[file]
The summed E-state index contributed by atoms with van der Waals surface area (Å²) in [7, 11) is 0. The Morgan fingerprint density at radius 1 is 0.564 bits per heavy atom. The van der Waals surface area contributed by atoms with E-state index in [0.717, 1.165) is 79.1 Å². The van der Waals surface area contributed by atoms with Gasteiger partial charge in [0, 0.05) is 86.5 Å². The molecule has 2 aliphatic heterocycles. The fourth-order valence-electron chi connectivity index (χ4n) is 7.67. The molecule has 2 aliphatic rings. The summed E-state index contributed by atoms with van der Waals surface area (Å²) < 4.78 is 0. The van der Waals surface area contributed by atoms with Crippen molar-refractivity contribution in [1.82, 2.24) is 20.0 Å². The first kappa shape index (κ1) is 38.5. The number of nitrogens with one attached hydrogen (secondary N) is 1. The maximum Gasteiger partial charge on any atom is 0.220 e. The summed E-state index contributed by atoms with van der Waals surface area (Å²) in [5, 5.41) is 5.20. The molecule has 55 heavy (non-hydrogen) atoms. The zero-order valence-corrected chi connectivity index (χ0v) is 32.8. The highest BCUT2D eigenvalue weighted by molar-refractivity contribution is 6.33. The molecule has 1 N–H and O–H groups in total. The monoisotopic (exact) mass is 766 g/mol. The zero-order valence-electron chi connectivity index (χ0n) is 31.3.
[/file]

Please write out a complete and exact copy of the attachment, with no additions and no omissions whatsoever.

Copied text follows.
The summed E-state index contributed by atoms with van der Waals surface area (Å²) in [7, 11) is 0. The Morgan fingerprint density at radius 1 is 0.564 bits per heavy atom. The van der Waals surface area contributed by atoms with E-state index in [0.717, 1.165) is 79.1 Å². The van der Waals surface area contributed by atoms with Gasteiger partial charge in [0, 0.05) is 86.5 Å². The molecule has 2 aliphatic heterocycles. The fourth-order valence-electron chi connectivity index (χ4n) is 7.67. The molecule has 2 aliphatic rings. The summed E-state index contributed by atoms with van der Waals surface area (Å²) < 4.78 is 0. The van der Waals surface area contributed by atoms with Crippen molar-refractivity contribution in [1.82, 2.24) is 20.0 Å². The first kappa shape index (κ1) is 38.5. The number of nitrogens with one attached hydrogen (secondary N) is 1. The maximum Gasteiger partial charge on any atom is 0.220 e. The summed E-state index contributed by atoms with van der Waals surface area (Å²) in [5, 5.41) is 5.20. The molecule has 55 heavy (non-hydrogen) atoms. The zero-order valence-corrected chi connectivity index (χ0v) is 32.8. The highest BCUT2D eigenvalue weighted by molar-refractivity contribution is 6.33. The molecule has 1 N–H and O–H groups in total. The monoisotopic (exact) mass is 766 g/mol. The zero-order valence-electron chi connectivity index (χ0n) is 31.3.